Raj: Yeah. You know, one of the things that, that drew me to the meaning movement to start with was, when I signed up for it, I was at a job that, I finally got to do the things that I I’d always sort of done as the side of my other jobs. as Dan mentioned, he, you know, he started in ministry and it wasn’t a good fit for him.
That was also the case for me. and so, you know, welcome to former pastors anonymous, I guess. Um, but. my last job working for somebody else was I was communications director at a small private college and it was so great because I finally was like, oh my gosh, building websites and writing things and doing photography, all sorts of gifts that I talented I had had, you know, kind of stewarded on the side over the years was my whole job.
And. And it felt that part of it felt really good, but I also had, two kids, at that time who were babies, uh they’re you know, both under two. And I knew that I wasn’t making enough money to provide for the family. And so I felt this struggle between I like the work that I do, and I liked that it was still kind of, it was still kind of in the Christian world and.
And I like those things, but I, but I struggled with, I’ve got this other role, I’ve got this other identity and I can’t make all of these things match. and that’s, that’s the struggle, right? That that’s why. You know, we, we look for other people and, and say, okay, can you help me find the way through this?
Can you help me maintain my sense of meaning? and at the same time, you know, provide for whatever other roles or whatever other things in our lives that, that we’re, that we need to,
Raj: I think as we , as we kind of wrap up this time together, something, I would just challenge the people who are listening to.
I know Dan that you’re doing work like this similar in your own life is just write down the roles that you find yourself in your life. Um, sometimes it just, just categorizing those things. Um, you know, at different times of my life that’s include. You know, uh, father and husband and, and worker and volunteer at church at person of faith son.
you know, but sometimes you’ll, you’ll find yourself in. It’s like, oh yeah, I forgot about tee-ball coach. I forgot about this. Uh, you know,
you know, for me, musician is one of those things. Photographer is one of those things and, and when you, when you actually categorize them in that way, then you go, oh my gosh, There’s no way that I could be fully proficient at all of these things.
You know, like if I were to follow music music, as far as my gifting would take me, it would mean making massive sacrifices on my family that I’m just not willing to do. And there is sort of a freedom in that, like you said, where I can decide, okay. Maybe, maybe there was a point in my life where I, if I had stewarded my talent in a D different way and studied harder in music theory, you know, or, or other things that, that maybe I could’ve been a professional musician, but now it would, it would mean disrupting my life so much in ways that I’m not willing to do for good reason.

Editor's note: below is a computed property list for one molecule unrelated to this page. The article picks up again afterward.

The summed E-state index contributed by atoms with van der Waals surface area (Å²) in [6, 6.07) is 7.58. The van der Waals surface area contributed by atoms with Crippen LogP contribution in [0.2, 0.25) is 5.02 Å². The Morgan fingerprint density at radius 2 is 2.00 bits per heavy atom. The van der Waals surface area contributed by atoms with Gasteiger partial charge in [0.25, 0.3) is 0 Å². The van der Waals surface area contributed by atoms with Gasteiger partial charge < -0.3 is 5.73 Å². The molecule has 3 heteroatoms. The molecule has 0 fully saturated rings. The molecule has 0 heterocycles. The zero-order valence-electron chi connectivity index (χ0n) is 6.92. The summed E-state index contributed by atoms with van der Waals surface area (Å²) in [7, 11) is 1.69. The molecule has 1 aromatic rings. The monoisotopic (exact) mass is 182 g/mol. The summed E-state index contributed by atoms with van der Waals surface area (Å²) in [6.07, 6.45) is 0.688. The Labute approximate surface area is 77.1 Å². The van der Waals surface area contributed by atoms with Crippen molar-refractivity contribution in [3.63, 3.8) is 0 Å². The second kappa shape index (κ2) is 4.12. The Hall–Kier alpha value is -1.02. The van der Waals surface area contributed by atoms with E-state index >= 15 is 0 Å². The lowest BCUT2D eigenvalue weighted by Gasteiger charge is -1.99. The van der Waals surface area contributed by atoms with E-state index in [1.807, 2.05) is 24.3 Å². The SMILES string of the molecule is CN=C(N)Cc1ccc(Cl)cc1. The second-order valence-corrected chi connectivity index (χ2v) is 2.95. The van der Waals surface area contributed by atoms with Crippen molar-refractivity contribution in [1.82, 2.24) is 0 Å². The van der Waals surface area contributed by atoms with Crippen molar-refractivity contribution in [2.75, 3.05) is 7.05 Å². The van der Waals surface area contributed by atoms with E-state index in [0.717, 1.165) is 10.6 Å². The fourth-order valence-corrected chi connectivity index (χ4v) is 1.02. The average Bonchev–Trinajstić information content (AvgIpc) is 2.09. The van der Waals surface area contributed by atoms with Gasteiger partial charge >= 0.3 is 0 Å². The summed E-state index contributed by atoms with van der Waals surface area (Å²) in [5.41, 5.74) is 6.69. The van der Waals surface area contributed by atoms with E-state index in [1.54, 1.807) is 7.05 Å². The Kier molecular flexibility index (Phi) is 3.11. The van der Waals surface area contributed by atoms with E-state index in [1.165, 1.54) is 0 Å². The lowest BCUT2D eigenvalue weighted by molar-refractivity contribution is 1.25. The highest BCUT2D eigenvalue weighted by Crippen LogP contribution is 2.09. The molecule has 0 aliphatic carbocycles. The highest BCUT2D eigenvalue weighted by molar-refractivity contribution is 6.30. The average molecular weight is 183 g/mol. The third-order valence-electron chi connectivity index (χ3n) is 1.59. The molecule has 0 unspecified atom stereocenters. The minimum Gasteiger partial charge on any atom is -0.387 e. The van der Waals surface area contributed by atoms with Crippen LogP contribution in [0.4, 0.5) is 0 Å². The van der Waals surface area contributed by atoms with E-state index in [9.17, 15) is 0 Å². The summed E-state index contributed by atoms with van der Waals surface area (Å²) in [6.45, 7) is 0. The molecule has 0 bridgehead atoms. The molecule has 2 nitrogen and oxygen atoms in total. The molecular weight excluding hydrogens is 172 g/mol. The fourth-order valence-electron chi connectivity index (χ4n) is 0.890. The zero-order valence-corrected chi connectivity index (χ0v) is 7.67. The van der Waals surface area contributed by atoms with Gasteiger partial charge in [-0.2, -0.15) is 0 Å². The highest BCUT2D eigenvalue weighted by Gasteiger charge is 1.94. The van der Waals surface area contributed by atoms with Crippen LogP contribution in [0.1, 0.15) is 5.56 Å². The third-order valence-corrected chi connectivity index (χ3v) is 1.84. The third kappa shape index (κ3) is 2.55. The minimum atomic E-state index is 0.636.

Raj: That I cannot follow that, but I can enjoy it as a hobby. And so it kind of has right sized music for me. I bought a mini Taylor guitar last year to play on the couch with my kids and teach them songs that I love and that’s enough right now. you know, and, and even for the rest of my life, that would probably be fine.
It’s the right size for that thing of my life. So again, it would just challenge everybody to, to write. Those roles that you play and try to think of as many as possible and the things that you have identified yourself as over the years. you know, weirdly for me, one, you know, it’s like I’m a writer and somehow in the middle of owning a business, having three kids in 37 months, you know, going through a global pandemic, all those things I’m I managed to write a book.
I’m still not sure if that was a great idea, but I did it. And, you, and, and part of it was that sense of, of feeling like I need to steward this gift. I need to, I, I need to do this. and, but now I’m also having finished the first one. I’m also kind of in a place of, I really I’ve got three other works in progress started, but, but I’m not devoting the same kind of time to them at this moment, uh, because I need to deal.